The magic of the Cup was never better illustrated than one lockdown night in Liverpool
Cray Valley Paper Mills, Sheppey United, Ramsgate… The First Round of the FA Cup is always a lucky bag of unlikely names and former winners, the Portsmouths and Derbys of this world negotiating tricky visits to the lesser lights.
Of the 40 games taking place this weekend, one pits non-league Marine against League Two side Harrogate. The winners will be 90 minutes closer to the holy grail, the Third Round, and a possible meeting with a Manchester United, a Liverpool or an Arsenal.
By way of classic example, one of the most endearing mismatches at that stage involved Marine at the height of the pandemic. With the whole country in lockdown for months, a record-breaking run by this venerable club from Liverpool paired them with José Mourinho’s Tottenham.
It wasn’t just the statistics, the 161 places in the league pyramid separating the two clubs or the 402 international caps won by Marine’s opponents on that frosty night, it was the generosity of spirit that went with the occasion. To recoup the losses from having no paying fans present, Marine sold 32,202 virtual tickets at £10 each for a game that was taking place at the 3,185-capacity Rossett Park, aka the Marine Travel Arena.
Spurs put out a full team and the TV images of frosty-breathed residents gawping at the magic of the Cup, live before their eyes, from bathroom windows and the roofs of garden sheds, remain among the most heart-warming of this terrible time. After the final whistle, Marine’s players applauded the fans who had been supporting the team, 0-5 down after 60 minutes, from their back gardens.
The Spurs team, meanwhile, Gareth Bale, Lucas Moura, Dele Alli and all, had prepared a fresh set of match shirts to give to their opponents as Covid protocol prevented the customary post-game swap.
Marine have always swum against the tide. Named after a hotel that stood in this riverside district of Waterloo – itself named after a hotel, opened the year after the battle – Marine moved into their present home on Jubilee Road in 1903. Rossett Park, grandly renamed Marine Travel Arena due to sponsorship, first witnessed games in the wonderfully named I Zingari (‘The Gypsies’) league for local amateur sides, later called the Liverpool Combination.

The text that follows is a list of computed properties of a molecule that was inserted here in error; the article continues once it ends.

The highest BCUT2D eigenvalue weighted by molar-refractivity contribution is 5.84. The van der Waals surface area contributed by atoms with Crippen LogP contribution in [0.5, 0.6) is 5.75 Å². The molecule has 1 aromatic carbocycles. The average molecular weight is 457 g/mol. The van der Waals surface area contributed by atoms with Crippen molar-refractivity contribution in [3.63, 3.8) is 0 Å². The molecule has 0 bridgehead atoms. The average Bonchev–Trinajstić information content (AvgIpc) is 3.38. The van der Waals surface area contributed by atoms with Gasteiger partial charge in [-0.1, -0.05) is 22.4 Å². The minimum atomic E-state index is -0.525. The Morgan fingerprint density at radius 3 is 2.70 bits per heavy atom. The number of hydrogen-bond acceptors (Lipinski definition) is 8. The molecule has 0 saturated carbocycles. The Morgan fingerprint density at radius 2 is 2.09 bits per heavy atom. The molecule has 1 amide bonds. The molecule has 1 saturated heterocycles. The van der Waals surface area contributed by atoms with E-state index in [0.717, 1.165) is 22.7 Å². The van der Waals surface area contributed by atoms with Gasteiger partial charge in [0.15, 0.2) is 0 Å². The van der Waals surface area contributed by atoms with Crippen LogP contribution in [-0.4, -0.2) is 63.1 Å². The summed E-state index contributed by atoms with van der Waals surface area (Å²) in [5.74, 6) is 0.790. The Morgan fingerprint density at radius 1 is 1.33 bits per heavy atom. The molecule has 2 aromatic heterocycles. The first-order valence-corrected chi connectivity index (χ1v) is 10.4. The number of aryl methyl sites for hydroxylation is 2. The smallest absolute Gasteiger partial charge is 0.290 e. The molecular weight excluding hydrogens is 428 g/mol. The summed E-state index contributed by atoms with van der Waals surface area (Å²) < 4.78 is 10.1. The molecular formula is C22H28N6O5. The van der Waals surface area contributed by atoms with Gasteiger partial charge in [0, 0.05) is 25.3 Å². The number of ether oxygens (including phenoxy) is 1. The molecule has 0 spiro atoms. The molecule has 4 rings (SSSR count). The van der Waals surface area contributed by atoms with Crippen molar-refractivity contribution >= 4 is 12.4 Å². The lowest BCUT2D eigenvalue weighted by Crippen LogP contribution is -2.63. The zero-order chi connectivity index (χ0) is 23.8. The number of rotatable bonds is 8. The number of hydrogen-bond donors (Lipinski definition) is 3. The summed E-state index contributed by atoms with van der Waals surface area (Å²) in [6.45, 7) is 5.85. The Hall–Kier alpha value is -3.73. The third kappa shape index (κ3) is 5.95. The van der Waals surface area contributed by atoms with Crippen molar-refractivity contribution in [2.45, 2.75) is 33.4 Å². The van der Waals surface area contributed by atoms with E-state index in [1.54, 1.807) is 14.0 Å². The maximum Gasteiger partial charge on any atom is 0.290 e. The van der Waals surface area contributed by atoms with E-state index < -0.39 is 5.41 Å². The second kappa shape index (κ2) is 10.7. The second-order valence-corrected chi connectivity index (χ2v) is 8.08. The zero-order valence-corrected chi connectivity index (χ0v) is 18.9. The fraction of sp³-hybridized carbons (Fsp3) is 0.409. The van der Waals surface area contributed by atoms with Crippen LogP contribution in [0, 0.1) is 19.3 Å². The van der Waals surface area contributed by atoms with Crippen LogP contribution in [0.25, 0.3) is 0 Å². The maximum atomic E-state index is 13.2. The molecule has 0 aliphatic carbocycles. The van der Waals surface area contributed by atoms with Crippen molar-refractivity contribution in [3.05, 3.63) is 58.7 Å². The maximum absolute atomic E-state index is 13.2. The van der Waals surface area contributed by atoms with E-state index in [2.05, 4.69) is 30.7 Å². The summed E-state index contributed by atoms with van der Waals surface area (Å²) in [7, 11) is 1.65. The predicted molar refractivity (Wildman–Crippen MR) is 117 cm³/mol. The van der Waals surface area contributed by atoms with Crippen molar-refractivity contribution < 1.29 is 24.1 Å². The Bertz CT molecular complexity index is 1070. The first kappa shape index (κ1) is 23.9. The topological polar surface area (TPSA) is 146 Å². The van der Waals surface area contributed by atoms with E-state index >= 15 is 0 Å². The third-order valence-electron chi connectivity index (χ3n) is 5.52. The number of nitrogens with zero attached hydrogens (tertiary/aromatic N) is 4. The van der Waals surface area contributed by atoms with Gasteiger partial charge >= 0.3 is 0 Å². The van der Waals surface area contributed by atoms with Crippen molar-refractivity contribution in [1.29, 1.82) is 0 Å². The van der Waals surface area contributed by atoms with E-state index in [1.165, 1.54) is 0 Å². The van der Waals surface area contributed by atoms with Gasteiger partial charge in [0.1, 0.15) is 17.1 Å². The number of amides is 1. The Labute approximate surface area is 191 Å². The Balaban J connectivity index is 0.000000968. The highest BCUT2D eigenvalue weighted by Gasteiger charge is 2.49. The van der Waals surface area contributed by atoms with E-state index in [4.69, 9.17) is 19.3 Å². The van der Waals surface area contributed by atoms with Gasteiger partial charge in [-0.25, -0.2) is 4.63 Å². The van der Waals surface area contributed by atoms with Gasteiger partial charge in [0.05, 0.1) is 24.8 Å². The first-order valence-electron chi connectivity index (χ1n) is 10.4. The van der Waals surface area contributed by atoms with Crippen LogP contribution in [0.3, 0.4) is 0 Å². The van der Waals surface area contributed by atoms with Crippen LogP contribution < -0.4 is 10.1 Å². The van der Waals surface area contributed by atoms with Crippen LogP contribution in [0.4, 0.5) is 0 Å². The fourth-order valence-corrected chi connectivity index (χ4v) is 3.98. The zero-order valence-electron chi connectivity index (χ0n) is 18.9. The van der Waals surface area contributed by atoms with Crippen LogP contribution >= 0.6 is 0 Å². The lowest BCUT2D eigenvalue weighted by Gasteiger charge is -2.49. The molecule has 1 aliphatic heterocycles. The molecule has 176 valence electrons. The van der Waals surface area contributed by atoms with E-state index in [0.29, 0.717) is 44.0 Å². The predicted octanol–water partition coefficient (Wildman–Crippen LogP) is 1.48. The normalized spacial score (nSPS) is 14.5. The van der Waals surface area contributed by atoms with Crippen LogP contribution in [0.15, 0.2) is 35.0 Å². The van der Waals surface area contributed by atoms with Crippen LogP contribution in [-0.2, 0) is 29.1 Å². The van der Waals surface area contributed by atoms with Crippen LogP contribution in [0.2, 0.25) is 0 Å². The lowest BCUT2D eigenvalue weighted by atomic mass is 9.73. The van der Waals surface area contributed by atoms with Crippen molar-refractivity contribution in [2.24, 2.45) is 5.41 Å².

This then became the Liverpool County Premier, by which time Marine had long been knocking on the door of the de facto Fifth Division, winning the Northern Premier twice in the 1990s only to be denied promotion due to the failings of their stadium.
By the time the Spurs fixture came along, the Mariners had not long dropped down to the tier below the Northern Premier, a first ever relegation in the club’s history. Winning a promotional play-off in 2022 – losing them had become a habit – Marine then brushed aside Everton’s second XI and Southport to win the Liverpool Senior Cup in 2023.
Another run in the FA Cup past top non-league opposition now brings Marine back into the competition proper, although sorely missed on Saturday will be the club’s once long-term president, David Wotherspoon, who died shortly after Hyde United were being seen off in the previous round.
On the board of the club from the 1970s – his father was president the decade before – Wotherspoon was as integral to the club as Roly Howard, the longest serving manager in post-war English football. His stint of 1,975 games ran from 1972 to 2005.
Wotherspoon’s passing brought out an outpouring of tributes and anecdotes – certainly, he was not a man who would have been dismayed that some of the profits from the Tottenham fixture of 2021 were ploughed into the 1894 club bar at the Marine Travel Arena.
As current incumbent, Marine Chairman Paul Leary, put it on that frosty night during the pandemic: “Who said the FA Cup is losing its magic?”
To visit Marine, take the train from Liverpool Central to Blundellsands & Crosby (£5, every 20mins, journey time 20mins), then walk up Blundellsands Road East, right down Kenilworth Road, left at the end onto Mersey Road, right at the roundabout onto College Road. Allow 15mins.
The other side of the ground from the station, The Edinburgh is a classic pub from the Victorian era, its interior recarved and refitted around 1900 when nearby resident Captain Smith of Titanic fame may have been an occasional customer. Today, ‘The Bug’ is everything a local pub should be, with a vast digital jukebox to boot.
Marine AFC v Harrogate Town, Saturday, November 4, 3pm. Marine Travel Arena, College Road, Liverpool L23 3AS. A limited number of tickets (£12/£8 discounted) is still available online.